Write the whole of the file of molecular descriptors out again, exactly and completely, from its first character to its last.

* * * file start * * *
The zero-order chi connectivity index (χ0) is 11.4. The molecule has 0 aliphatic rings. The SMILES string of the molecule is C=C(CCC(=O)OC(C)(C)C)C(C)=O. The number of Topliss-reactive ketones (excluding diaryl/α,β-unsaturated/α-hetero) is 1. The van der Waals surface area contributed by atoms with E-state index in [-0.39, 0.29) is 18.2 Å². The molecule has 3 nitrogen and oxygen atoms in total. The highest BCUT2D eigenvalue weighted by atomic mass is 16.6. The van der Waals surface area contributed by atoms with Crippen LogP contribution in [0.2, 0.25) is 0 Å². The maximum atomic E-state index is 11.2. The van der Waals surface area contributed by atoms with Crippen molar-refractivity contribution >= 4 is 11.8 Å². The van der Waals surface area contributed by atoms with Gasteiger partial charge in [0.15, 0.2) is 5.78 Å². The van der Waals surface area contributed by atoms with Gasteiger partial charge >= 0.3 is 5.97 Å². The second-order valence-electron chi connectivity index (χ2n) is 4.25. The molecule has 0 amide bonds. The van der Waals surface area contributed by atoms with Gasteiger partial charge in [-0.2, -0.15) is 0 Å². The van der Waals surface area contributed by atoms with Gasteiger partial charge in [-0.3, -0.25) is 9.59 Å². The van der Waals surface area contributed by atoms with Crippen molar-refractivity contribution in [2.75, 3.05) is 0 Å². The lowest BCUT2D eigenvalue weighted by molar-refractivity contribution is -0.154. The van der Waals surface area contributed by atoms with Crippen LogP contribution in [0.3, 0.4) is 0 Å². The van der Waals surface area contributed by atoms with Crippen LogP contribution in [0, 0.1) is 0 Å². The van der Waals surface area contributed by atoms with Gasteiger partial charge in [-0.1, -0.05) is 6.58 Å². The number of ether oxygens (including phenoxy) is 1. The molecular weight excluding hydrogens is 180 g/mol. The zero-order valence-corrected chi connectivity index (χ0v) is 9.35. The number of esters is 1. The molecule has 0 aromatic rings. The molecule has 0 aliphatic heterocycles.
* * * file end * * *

The zero-order chi connectivity index (χ0) is 11.4. The molecule has 0 aliphatic rings. The SMILES string of the molecule is C=C(CCC(=O)OC(C)(C)C)C(C)=O. The number of Topliss-reactive ketones (excluding diaryl/α,β-unsaturated/α-hetero) is 1. The van der Waals surface area contributed by atoms with E-state index in [-0.39, 0.29) is 18.2 Å². The molecule has 3 nitrogen and oxygen atoms in total. The highest BCUT2D eigenvalue weighted by atomic mass is 16.6. The van der Waals surface area contributed by atoms with Crippen LogP contribution in [0.2, 0.25) is 0 Å². The maximum atomic E-state index is 11.2. The van der Waals surface area contributed by atoms with Crippen molar-refractivity contribution >= 4 is 11.8 Å². The van der Waals surface area contributed by atoms with Gasteiger partial charge in [0.15, 0.2) is 5.78 Å². The van der Waals surface area contributed by atoms with Gasteiger partial charge >= 0.3 is 5.97 Å². The second-order valence-electron chi connectivity index (χ2n) is 4.25. The molecule has 0 amide bonds. The van der Waals surface area contributed by atoms with Gasteiger partial charge in [-0.2, -0.15) is 0 Å². The van der Waals surface area contributed by atoms with Gasteiger partial charge in [-0.3, -0.25) is 9.59 Å². The van der Waals surface area contributed by atoms with Crippen molar-refractivity contribution in [2.75, 3.05) is 0 Å². The lowest BCUT2D eigenvalue weighted by molar-refractivity contribution is -0.154. The van der Waals surface area contributed by atoms with Crippen LogP contribution in [0.3, 0.4) is 0 Å². The van der Waals surface area contributed by atoms with Crippen LogP contribution in [0, 0.1) is 0 Å². The van der Waals surface area contributed by atoms with Gasteiger partial charge in [-0.1, -0.05) is 6.58 Å². The number of ether oxygens (including phenoxy) is 1. The molecular weight excluding hydrogens is 180 g/mol. The zero-order valence-corrected chi connectivity index (χ0v) is 9.35. The number of esters is 1. The molecule has 0 aromatic rings. The molecule has 0 aliphatic heterocycles.